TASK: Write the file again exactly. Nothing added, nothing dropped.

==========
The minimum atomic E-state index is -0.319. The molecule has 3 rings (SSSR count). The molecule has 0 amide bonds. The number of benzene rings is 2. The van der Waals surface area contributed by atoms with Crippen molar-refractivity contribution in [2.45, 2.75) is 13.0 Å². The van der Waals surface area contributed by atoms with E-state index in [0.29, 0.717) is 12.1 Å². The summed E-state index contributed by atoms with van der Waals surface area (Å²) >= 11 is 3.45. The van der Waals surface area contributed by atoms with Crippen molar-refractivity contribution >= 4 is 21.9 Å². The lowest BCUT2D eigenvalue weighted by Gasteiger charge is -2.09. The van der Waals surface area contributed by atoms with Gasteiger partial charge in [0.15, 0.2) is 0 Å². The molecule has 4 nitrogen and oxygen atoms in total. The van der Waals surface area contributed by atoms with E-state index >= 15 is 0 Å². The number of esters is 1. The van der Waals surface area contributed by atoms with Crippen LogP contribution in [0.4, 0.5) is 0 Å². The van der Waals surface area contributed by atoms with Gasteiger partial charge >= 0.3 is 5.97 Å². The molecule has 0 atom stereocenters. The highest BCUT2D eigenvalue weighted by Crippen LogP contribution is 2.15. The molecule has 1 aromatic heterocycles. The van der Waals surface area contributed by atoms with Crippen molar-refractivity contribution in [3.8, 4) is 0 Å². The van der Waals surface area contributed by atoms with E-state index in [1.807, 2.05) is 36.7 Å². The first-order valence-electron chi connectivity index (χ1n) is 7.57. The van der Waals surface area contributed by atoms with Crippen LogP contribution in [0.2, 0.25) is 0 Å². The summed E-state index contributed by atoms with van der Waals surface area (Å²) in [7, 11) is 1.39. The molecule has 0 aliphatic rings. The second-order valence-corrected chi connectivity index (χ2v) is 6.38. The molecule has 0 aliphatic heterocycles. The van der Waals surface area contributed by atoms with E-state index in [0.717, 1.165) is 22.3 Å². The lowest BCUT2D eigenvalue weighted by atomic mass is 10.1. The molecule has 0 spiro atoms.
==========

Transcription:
The minimum atomic E-state index is -0.319. The molecule has 3 rings (SSSR count). The molecule has 0 amide bonds. The number of benzene rings is 2. The van der Waals surface area contributed by atoms with Crippen molar-refractivity contribution in [2.45, 2.75) is 13.0 Å². The van der Waals surface area contributed by atoms with E-state index in [0.29, 0.717) is 12.1 Å². The summed E-state index contributed by atoms with van der Waals surface area (Å²) >= 11 is 3.45. The van der Waals surface area contributed by atoms with Crippen molar-refractivity contribution >= 4 is 21.9 Å². The lowest BCUT2D eigenvalue weighted by Gasteiger charge is -2.09. The van der Waals surface area contributed by atoms with Gasteiger partial charge in [0.15, 0.2) is 0 Å². The molecule has 4 nitrogen and oxygen atoms in total. The van der Waals surface area contributed by atoms with E-state index >= 15 is 0 Å². The number of esters is 1. The van der Waals surface area contributed by atoms with Crippen LogP contribution in [0.4, 0.5) is 0 Å². The van der Waals surface area contributed by atoms with Gasteiger partial charge >= 0.3 is 5.97 Å². The molecule has 0 atom stereocenters. The highest BCUT2D eigenvalue weighted by Crippen LogP contribution is 2.15. The molecule has 1 aromatic heterocycles. The van der Waals surface area contributed by atoms with Crippen molar-refractivity contribution in [3.8, 4) is 0 Å². The van der Waals surface area contributed by atoms with E-state index in [1.807, 2.05) is 36.7 Å². The first-order valence-electron chi connectivity index (χ1n) is 7.57. The van der Waals surface area contributed by atoms with Crippen LogP contribution in [0.2, 0.25) is 0 Å². The summed E-state index contributed by atoms with van der Waals surface area (Å²) in [7, 11) is 1.39. The molecule has 0 aliphatic rings. The second-order valence-corrected chi connectivity index (χ2v) is 6.38. The molecule has 0 aliphatic heterocycles. The van der Waals surface area contributed by atoms with E-state index in [0.717, 1.165) is 22.3 Å². The lowest BCUT2D eigenvalue weighted by atomic mass is 10.1. The molecule has 0 spiro atoms.